Creating bridges was not always easy for Jenny Reardon. She is the daughter of a former Jesuit priest who was one of eight children of a famous American cartoonist, Foxo Reardon. A charismatic man, he introduced her to theology and taught tolerance, without disparaging too much its principles. Her mother was attuned to politics after traveling in Eastern Europe right after the fall of the Berlin Wall. She was consequently not satisfied with just studying biology and, at the end of her studies, she was undecided between two directions: molecular biology as practiced in the laboratory led by geneticist Mary-Claire King at the University of California at Berkeley; and, science and technology studies, a new discipline that studies social, political and cultural influences on and of science, at Cornell University in Ithaca, New York. At this point, we are in the early 1990s and Mary-Claire King, who will later, in 2014, win the Lasker Award, already enjoys a strong reputation. She had just located the region in genome containing the BRCA1 gene, implicated in some hereditary forms of breast cancer. Yet, ultimately, Jenny Reardon chose to pursue the other direction. “It was a very difficult choice. I declined to study in a prestigious laboratory located in a dream location and chose, instead, studies that do not interest many people. I felt I had betrayed those who believed in me,” she recalls.
A few years later, she returns to genetics, this time with new intellectual baggage. One subject was of particular interest to her: the Human Genome Diversity Project (HGDP), a major project launched by prominent geneticists of the time, including Mary-Claire King, and supported by the US government and then, later, abandoned in the 1990s. The geneticists had nothing other than good intentions: to study the genetic diversity of the first peoples to better understand the origins and the intermingling of populations. But those studied did not see it this way. Accusing geneticists of considering them as objects of study and as “material for a patent,” leaders of Native American tribes in the United States vetoed the project. Some anthropologists blamed the project of using modern tools to revive nineteenth century, racist biology.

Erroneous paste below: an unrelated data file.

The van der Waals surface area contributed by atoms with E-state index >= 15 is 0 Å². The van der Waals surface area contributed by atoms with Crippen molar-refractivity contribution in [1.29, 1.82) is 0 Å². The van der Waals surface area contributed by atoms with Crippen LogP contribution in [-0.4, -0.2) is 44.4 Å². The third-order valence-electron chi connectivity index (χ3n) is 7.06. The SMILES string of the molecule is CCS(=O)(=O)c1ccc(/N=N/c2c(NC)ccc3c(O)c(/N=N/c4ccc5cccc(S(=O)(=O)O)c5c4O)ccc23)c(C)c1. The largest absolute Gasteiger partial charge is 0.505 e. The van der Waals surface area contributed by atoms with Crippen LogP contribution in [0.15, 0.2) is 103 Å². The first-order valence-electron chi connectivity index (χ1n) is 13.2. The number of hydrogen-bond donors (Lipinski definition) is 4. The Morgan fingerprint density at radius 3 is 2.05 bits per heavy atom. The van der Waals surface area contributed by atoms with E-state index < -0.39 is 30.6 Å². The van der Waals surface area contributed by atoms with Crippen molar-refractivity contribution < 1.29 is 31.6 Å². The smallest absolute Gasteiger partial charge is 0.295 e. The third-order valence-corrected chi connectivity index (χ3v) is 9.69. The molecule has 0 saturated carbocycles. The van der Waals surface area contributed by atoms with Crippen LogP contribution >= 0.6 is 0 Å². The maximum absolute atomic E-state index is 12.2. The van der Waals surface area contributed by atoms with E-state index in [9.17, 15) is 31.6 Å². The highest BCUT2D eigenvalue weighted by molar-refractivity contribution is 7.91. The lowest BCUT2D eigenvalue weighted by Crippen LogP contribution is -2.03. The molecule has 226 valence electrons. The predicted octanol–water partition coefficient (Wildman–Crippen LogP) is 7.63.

The history of the concept of race
In her book Race to the finish: Identity and Governance in an Age of Genomics (Princeton University Press, 2005), Jenny Reardon navigates these divisions to reposition the controversy in the history of the concept of race. She situates the controversy’s origins in unresolved questions between geneticists and the rest of the population concerning the relevant criteria to be accounted for in any study of the human diversity. “When you look back a hundred years, it appears that the science of the time was influenced by racial representations rooted in contemporary society and leading to the ranking of human groups. Although they deny it, the work of geneticists is still biased by the context within which they work,” says Gisli Palsson, an anthropologist at the University of Iceland in Reykjavik. “Jenny was among those who went to the heart of the problem. Her book remains the best analysis of the subject.”
The Science and Justice project is based on that analysis. Promoting “slow science,” its goal is to involve all stakeholders in society to reflect on scientific and technological advances. And, thus, it seeks to lead stakeholders to anticipate the implications of these advances before they define social choices. In addition to multidisciplinary meetings, Science and Justice offers a degree to students from fields as different as sociology and physics, to have them collaborate rethinking fundamental and sensitive issues, such as the commercialization of genetic testing by the company 23andMe; or, the use of drones for military operations. “We try to bring these students together to take into account their respective ways of approaching a problem so that they might think in a way that is not polarizing,” explains Jenny Reardon. “We are living in a time when science exerts incredible power on how people are governed. At the same time, issues concerning equity have become acute. Science and Justice seeks answers to this question: what science do we need in this world?”